McIlroy more than a match for Woods in China showdown
Northern Irishman plays blistering back nine to beat world No 1 by one stroke in exhibition event at Hainan Island
James Porteous at Mission Hills, Haikou, Hainan Island
Rory McIlroy beat Tiger Woods by one stroke in “The Match” at Mission Hills on Monday, the second big-money, made-for-television exhibition the pair have played in China.
In front of a huge crowd whose hysteria at being in the presence of two global celebrities caused safety concerns early on, neither man was at his best, Woods struggling with a cold and playing for the first time in some weeks, while McIlroy has been out of form all year.
But on a course tame by the standards of the world’s numbers one and six, neither needed to be. McIlroy worryingly four-putted the first par-three for a double bogey and bogeyed the par-four seventh for an even front nine, but was flawless over the back nine with four birdies and an eagle on the 12th to see off Woods and finish on six-under 67. Woods was one under for the front nine with three birdies and two bogeys; McIlroy caught him on the 14th and the pair were level until Woods bogeyed the 17th. He finished on 68.
But the most important numbers were on the cheques – both men are believed to have received at least US$1.5 million for their day’s work, organisers and sponsors clearly believing it value for money as they try to promote Hainan as a global tourism destination. The event was screened live on CCTV and packaged for highlights – with both players mic’d up for an “inside-the-ropes” experience – for a further 120 countries.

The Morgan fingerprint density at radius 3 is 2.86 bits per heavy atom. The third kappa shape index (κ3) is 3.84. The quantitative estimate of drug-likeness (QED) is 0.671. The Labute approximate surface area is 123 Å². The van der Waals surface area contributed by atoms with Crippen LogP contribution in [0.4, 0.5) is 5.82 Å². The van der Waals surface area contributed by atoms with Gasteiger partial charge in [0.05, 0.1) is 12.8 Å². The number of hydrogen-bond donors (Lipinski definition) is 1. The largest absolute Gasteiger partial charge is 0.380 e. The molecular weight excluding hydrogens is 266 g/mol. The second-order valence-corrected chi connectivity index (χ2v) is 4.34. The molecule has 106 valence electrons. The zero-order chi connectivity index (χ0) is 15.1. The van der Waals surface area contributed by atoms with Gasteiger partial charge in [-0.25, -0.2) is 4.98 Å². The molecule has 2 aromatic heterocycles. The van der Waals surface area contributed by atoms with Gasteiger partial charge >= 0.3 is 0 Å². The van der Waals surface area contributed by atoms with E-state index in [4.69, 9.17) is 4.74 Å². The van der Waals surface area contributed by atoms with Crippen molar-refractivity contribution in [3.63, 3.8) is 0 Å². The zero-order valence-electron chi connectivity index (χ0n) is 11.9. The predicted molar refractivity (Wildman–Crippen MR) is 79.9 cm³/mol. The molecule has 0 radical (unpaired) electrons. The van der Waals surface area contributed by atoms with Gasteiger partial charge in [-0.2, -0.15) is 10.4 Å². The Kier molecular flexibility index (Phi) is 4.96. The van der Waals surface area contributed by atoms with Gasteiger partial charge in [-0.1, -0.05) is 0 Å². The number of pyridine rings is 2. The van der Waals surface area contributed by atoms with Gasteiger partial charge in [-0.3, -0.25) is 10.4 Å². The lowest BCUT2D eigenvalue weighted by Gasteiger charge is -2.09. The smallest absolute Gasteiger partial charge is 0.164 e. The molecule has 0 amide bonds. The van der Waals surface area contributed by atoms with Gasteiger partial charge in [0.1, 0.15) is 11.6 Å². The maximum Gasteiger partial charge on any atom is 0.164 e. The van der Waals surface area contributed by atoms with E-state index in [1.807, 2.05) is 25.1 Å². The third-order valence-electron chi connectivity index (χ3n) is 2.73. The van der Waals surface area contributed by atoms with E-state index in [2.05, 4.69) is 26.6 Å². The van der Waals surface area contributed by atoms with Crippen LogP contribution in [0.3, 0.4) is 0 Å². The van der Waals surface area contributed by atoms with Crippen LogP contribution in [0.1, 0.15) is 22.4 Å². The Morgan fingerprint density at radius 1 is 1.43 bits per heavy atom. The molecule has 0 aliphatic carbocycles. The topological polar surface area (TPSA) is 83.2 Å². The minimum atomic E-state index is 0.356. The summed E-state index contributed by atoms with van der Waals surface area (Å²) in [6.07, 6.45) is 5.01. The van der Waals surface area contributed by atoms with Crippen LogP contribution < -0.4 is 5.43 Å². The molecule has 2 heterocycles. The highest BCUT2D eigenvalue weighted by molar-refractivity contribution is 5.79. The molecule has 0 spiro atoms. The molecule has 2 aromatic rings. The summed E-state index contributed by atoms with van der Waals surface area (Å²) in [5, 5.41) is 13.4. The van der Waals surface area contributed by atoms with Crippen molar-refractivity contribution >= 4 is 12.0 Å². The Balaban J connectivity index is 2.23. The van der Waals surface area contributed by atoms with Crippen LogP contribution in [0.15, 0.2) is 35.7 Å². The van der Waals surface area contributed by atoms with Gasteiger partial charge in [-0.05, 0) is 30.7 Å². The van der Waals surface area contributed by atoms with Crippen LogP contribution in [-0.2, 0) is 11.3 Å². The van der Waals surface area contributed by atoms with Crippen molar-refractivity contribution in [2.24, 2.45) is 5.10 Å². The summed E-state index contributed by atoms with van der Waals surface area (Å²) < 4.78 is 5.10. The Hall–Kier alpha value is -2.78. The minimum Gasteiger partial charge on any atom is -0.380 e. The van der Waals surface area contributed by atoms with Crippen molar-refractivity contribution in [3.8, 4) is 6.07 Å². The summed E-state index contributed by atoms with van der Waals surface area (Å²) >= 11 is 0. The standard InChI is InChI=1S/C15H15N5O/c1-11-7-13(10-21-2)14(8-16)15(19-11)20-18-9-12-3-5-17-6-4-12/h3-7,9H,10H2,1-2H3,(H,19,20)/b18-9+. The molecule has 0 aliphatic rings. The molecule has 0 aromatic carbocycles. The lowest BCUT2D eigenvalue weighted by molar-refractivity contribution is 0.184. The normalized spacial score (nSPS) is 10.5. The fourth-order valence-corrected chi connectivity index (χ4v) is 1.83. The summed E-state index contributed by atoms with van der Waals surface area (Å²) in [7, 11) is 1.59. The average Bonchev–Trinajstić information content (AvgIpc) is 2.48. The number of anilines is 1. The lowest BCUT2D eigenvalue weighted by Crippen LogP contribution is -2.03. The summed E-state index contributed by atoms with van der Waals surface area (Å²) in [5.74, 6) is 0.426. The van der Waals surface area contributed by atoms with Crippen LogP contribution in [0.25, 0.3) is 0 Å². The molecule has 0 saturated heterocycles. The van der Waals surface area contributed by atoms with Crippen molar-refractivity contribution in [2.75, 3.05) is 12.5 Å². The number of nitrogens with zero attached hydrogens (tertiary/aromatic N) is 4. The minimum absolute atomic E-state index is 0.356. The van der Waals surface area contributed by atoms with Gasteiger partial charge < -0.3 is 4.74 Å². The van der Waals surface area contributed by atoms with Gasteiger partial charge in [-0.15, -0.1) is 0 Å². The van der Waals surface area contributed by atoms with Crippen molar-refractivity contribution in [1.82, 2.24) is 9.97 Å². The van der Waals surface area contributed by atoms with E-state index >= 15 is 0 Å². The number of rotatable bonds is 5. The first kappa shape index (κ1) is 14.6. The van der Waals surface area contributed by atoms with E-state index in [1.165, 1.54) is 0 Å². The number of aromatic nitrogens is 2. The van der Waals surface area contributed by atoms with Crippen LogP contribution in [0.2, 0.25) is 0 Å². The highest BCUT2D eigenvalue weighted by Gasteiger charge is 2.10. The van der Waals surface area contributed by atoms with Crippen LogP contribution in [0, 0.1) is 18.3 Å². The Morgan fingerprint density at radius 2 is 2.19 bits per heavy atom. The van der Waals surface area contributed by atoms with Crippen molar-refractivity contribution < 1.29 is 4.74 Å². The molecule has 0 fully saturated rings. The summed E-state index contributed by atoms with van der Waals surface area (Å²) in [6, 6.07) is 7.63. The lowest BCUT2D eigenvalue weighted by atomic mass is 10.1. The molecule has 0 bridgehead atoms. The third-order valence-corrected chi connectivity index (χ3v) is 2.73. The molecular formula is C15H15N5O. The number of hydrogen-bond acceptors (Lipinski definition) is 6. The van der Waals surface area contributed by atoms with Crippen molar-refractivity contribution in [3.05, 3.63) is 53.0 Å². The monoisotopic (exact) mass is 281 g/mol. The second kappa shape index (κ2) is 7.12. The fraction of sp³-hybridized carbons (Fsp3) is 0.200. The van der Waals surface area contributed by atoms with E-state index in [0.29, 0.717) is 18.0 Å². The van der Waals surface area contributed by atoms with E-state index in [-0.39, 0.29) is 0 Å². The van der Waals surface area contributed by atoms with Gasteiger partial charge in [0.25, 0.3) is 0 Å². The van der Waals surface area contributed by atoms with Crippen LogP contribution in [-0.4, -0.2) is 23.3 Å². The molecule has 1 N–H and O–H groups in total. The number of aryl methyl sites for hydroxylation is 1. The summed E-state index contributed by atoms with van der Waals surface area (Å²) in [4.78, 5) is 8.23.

“We had a great time today, I think everyone enjoyed it, the front nine wasn’t great but on the back nine we got it going,” said Woods.
McIlroy added: “All these people are out here to see us play good golf and as Tiger said, on the back nine we did that, made a lot of birdies and both eagled 12, probably the highlight of the day. It’s a great golf course and it was set up so you could shoot a low score.
“It’s always fun to play with Tiger in events like this and we have a lot fun, and it’s great to bring these matches to places like China.”
Before the event, both men watched boys and girls from China’s junior teams in action on the driving range and took part in a “skills challenge” with the most prominent of the mainland’s young stars, Guan Tianlang. Guan won the chipping contest handily.
“Every year we come back the youth development here gets better and I’d love to come back and help that development,” said McIlroy.
“It’s absolutely incredible to see the huge amounts of talented golfers coming through junior programmes and it’s only going to get bigger and bigger as it becomes more established in the Olympics.
“The development programmes that are going on right now, it’s incredible there are so many talented youngsters coming through. I think we’ve both had a great time and are looking forward to coming back soon.”
Woods added: “The sheer number of kids starting to play incredible golf with the Olympics in mind is amazing ... to watch an entire nation come together to promote golf is phenomenal to see.”
A succession of seemingly nerveless 12-15 year-olds bore that out, stepping up to launch balls into the distance with flawless swings, Woods muttering “Good speed … nice shot … how old are you?” and the like.
Andy Guo, a 12-year-old from Dalian, epitomised the youngsters’ apparent fearlessness. “I was a little bit nervous, but more happy and excited,” he said. “I’ve wanted to see him [Woods] for a long time, it’s been my wish for many years.”
Organisers insisted the event was about more than money and marketing. “Tiger has admitted that he’s not short of cash,” said Tenniel Chu, vice-chairman of Mission Hills. “Anywhere in the world he’s been invited multiple times, he’s very selective with his schedule.
“He’s not playing any professional events in China or in Asia [this year] but the fact he’s coming here to China only at Mission Hills is due to the many years of friendship we have.
“Golf is the official provincial game of Hainan and not have the world’s No 1 visit just wouldn’t have been right.
“So this was a gift from us to the Hainan government to help further grow this island’s popularity and also the game of golf on this island and the rest of China.”